Slaughterhouse Strikes Back Against Veal Footage

Story By: Joseph GolderSub-EditorJoseph Golder, Agency: Central European News


The veal slaughterhouse that shocked France after footage allegedly showing numerous violations emerged has announced it is suing the animal rights organisation that released it for libel.

In a statement, Sobeval said that “there was no evidence of non-conformity” and that it intended to file a complaint against the animal rights organisation L214 over claims made about the abattoir – one of four owned by Dutch veal production company VanDrie – in Boulazac on the outskirts of Perigueux, the capital of the Dordogne department in the south-western French region of Nouvelle-Aquitaine.


The Sobeval statement, in response to the L214 claims being widely repeated in French media, added: “These allegations undermine the honour of Sobeval and its operators who are trained and concerned with respect for animal protection.”

The statement added that it was its top priority to “ensure the proper application of laws, regulations and good practices of our employees when it comes to slaughtering animals.”


Sobeval also indicated that it was “committed to cooperating” with the state services for an in-depth viewing of the video.

Separately, in an article by The Times published at 12:01am last night, the British newspaper stated: “The calves seen in the video have French ear tags, but sources at the abattoir confirmed that Irish calves are slaughtered there.”


It also states that: “The Sobeval slaughterhouse is located in Dordogne and is owned by the VanDrie Group, a Dutch veal giant. VanDrie is a significant buyer of Irish calves.”

The 12-minute footage provided to CEN by L214 shows blood pouring from the necks of calves as they fight for their lives with others trapped in tiny stalls at the abattoir where their meat is exported and their skins sold to the world’s top designers.


L214 also published these two videos on YouTube, one being a censored version (over 46,000 views) as well as illustrated details of their investigation, while the other is uncensored (over 115,000 views at the time of writing).

A 67-page report released at the same time says the factory “has a very high production rate with cutting-edge technology, but it still commits routine infractions to the animal protection regulations in place [in France].”

According to L214, the factory kills 3,400 calves a week. They sell to the supermarkets Auchan and Carrefour, and export their meat under various labels to Egypt, Israel, Japan, the USA and soon Canada. They also produce regular, halal and kosher veal.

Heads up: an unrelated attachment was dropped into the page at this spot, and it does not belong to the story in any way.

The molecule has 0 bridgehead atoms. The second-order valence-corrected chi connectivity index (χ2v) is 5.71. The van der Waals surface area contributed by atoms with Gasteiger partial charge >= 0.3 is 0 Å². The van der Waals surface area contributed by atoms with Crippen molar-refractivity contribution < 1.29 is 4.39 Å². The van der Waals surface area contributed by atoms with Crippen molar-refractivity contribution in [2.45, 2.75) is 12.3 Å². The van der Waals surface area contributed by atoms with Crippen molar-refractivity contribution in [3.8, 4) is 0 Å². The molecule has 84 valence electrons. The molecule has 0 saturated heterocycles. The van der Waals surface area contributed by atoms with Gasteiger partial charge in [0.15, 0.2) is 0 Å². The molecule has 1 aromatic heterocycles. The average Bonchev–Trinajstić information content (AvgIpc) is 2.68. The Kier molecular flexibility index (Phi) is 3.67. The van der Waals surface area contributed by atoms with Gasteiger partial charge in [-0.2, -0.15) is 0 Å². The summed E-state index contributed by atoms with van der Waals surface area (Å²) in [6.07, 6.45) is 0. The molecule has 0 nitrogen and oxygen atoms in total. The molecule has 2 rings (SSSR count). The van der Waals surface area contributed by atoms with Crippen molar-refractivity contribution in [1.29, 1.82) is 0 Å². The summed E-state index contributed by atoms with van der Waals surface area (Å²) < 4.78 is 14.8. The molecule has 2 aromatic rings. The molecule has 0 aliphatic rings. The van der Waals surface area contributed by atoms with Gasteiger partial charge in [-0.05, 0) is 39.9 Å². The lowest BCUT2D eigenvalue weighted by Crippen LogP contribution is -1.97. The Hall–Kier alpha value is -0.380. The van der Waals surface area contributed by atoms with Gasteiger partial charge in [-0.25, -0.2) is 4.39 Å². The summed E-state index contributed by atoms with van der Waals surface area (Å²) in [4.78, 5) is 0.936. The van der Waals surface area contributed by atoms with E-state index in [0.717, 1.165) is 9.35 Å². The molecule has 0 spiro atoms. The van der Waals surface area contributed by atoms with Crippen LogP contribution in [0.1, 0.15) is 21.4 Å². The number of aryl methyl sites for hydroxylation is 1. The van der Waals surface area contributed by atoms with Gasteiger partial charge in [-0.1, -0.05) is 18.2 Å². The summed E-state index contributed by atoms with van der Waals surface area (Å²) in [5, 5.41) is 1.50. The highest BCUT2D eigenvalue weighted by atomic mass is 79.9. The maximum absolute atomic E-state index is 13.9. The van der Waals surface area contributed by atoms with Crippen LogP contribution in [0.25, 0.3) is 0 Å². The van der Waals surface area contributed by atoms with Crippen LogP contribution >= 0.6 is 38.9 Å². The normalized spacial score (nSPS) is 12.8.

As well as meat products, the factory also produces leather for France’s top designers including Gucci, Chanel and Hermes.

On their website, VanDrie claim to be “the world market leader in veal” and boast holding 28 percent of Europe’s market share. They also claim that “since 2009, the VanDrie Group has produced veal with the Beter Leven seal of approval, issued by the Dutch Society for the Prevention of Cruelty to Animals. Veal bearing the Beter Leven seal of approval meets higher demands in relation to animal welfare […].”

This disturbing 12-minute clip is reportedly but a small segment showing the violations L214 allege took place at a VanDrie factory. Activists claim to have over 6 hours of footage that they are submitting to the prosecutor’s office yesterday morning (Thursday) along with a complaint.

L214 co-founder and head of investigations, Sebastien Arsac, told Central European News (CEN): “We are also filing a liability action against the [French] state.”

In their report, L214 state: “At the Sobeval slaughterhouse, the use of “pneumatic” pistols without cartridges increases slaughter rates, but also promotes stress and animal avoidance reactions. The stunning also seems less precise with this tool, and can lead to more frequent “misfires” of stunning and animals regaining consciousness during processing.”

L214 are demanding that the factory be immediately shut down. L214 have also written to French Agriculture Minister Didier Guillaume and “expect a speedy reply” from him.

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